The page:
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The History of Plastic Surgery

Without plastic surgery, cosmetic surgery would never have came to exist.   Now, you might be wondering, “How is that so?”  “Aren’t they the same thing?”   The truth is, while many people commonly interchange the terms, they have one very distinct, and important, difference.    Plastic surgery describes procedures designed to restore a body part to its original form and function.   Conversely, cosmetic, or aesthetic surgery, describes procedures that enhance the body’s natural appearance.

Based on those definitions, in ancient times, cosmetic surgeons did not exist.   However, plastic surgeons did. You see, people back then were not concerned about enhancing their bodies so they could be more “beautiful.”  They had more pressing issues to worry about, such as where was their next meal coming from, or where would they sleep at night.   In fact, plastic surgery generally was only needed to fix injured body parts, though it caught on faster in some civilizations quicker than others.   Two of those such civilizations were ancient India and ancient Rome.

In ancient India, surgeons were credited with performing the first nose job.  Not to mention, because India was a colony of Great Britain for years, much of the popularity of cosmetic procedures in the UK today can be credited to them.  That’s because in the late 18th century, British surgeons started implementing the Indian technique for performing nose jobs themselves.

In ancient Rome, they pushed the envelope on plastic surgery even more.  There, they practiced plastic surgery to repair not just noses, but eyes, lips, and teeth as well. In fact, one of the ancient Romans most popular plastic surgery procedures was scar removal. Plastic surgeons in Ancient Rome were often asked to remove scars on a man’s back because they represented he turned his back in battle, or even worse, was beat like a slave. Taking things even a step further, foreigners entering Ancient Rome would also undergo plastic surgery so as to better assimilate into Roman society.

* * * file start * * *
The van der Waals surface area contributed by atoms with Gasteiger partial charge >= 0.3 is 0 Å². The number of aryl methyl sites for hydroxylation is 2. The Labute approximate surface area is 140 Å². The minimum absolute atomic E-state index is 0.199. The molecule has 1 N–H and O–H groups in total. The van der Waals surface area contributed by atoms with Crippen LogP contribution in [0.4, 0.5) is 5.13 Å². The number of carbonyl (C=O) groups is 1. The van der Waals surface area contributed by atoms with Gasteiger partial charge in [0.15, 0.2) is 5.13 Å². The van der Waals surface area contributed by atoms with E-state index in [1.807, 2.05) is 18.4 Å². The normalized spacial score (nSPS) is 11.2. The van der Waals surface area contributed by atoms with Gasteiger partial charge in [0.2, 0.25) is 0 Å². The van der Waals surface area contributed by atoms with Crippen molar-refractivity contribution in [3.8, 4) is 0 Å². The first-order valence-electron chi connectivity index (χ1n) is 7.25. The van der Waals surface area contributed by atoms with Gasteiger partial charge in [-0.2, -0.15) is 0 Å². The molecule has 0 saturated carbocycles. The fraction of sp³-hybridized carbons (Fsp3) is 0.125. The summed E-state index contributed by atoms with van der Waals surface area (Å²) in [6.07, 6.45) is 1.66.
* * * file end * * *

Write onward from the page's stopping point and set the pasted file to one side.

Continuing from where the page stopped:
Now, not all civilizations were fans of plastic surgery.   During the Middle Ages, performing plastic surgery was considered a pagan ritual.   People believed that the power a surgeon had over the body was the same as magic, as was their spilling of blood.  That view was slow to change until World War 1.  It was then that plastic surgery became necessary in for healing wounded soldiers.  However, in the United States, the increased use of plastic surgery led to conflicts over regulating the industry. Therefore, in 1931, the American Association of Plastic Surgery(now known as the American Society of Plastic Surgeons) was established.

Finally, one might say the height of plastic surgery’s prominence occurred worldwide during World War 2. Soldiers in Germany and Italy had it performed to look more “real” and improve their performance in combat. In the United States, new techniques were developed, such as skin grafts and microsurgery. However, following the war, as soldiers came back home and settled into family life, motivations for surgery changed. That’s when cosmetic surgery started its rise in popularity that is still continuing today.

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